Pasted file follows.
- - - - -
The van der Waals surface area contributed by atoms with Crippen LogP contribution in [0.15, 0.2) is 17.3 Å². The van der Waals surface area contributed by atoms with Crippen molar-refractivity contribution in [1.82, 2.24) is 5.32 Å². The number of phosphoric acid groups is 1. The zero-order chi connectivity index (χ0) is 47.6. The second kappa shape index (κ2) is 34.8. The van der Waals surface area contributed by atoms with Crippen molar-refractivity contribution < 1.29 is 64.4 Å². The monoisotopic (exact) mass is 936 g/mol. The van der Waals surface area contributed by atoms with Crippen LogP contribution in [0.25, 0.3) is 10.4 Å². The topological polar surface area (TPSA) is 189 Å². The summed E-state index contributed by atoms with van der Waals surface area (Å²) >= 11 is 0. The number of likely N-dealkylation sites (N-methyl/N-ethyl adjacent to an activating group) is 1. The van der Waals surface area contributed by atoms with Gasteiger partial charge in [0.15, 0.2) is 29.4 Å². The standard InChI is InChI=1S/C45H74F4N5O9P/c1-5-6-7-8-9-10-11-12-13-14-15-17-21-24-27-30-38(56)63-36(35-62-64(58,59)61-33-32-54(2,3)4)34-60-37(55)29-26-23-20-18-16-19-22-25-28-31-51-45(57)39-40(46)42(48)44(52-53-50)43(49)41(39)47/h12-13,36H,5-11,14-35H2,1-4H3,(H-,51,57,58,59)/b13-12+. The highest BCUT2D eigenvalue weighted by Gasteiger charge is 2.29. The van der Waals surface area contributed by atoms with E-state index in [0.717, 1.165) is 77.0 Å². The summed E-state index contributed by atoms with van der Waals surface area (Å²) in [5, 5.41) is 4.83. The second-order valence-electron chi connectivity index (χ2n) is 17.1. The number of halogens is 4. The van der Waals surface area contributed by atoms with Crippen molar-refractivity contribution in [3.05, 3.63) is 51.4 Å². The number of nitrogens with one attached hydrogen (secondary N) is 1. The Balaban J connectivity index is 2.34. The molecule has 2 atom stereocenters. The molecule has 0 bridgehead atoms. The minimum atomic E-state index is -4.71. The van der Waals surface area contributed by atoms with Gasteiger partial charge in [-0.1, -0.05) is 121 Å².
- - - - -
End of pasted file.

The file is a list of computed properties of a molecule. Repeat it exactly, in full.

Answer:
The van der Waals surface area contributed by atoms with Crippen LogP contribution in [0.15, 0.2) is 17.3 Å². The van der Waals surface area contributed by atoms with Crippen molar-refractivity contribution in [1.82, 2.24) is 5.32 Å². The number of phosphoric acid groups is 1. The zero-order chi connectivity index (χ0) is 47.6. The second kappa shape index (κ2) is 34.8. The van der Waals surface area contributed by atoms with Crippen molar-refractivity contribution < 1.29 is 64.4 Å². The monoisotopic (exact) mass is 936 g/mol. The van der Waals surface area contributed by atoms with Crippen LogP contribution in [0.25, 0.3) is 10.4 Å². The topological polar surface area (TPSA) is 189 Å². The summed E-state index contributed by atoms with van der Waals surface area (Å²) >= 11 is 0. The number of likely N-dealkylation sites (N-methyl/N-ethyl adjacent to an activating group) is 1. The van der Waals surface area contributed by atoms with Gasteiger partial charge in [0.15, 0.2) is 29.4 Å². The standard InChI is InChI=1S/C45H74F4N5O9P/c1-5-6-7-8-9-10-11-12-13-14-15-17-21-24-27-30-38(56)63-36(35-62-64(58,59)61-33-32-54(2,3)4)34-60-37(55)29-26-23-20-18-16-19-22-25-28-31-51-45(57)39-40(46)42(48)44(52-53-50)43(49)41(39)47/h12-13,36H,5-11,14-35H2,1-4H3,(H-,51,57,58,59)/b13-12+. The highest BCUT2D eigenvalue weighted by Gasteiger charge is 2.29. The van der Waals surface area contributed by atoms with E-state index in [0.717, 1.165) is 77.0 Å². The summed E-state index contributed by atoms with van der Waals surface area (Å²) in [5, 5.41) is 4.83. The second-order valence-electron chi connectivity index (χ2n) is 17.1. The number of halogens is 4. The van der Waals surface area contributed by atoms with Crippen molar-refractivity contribution in [3.05, 3.63) is 51.4 Å². The number of nitrogens with one attached hydrogen (secondary N) is 1. The Balaban J connectivity index is 2.34. The molecule has 2 atom stereocenters. The molecule has 0 bridgehead atoms. The minimum atomic E-state index is -4.71. The van der Waals surface area contributed by atoms with Gasteiger partial charge in [-0.1, -0.05) is 121 Å².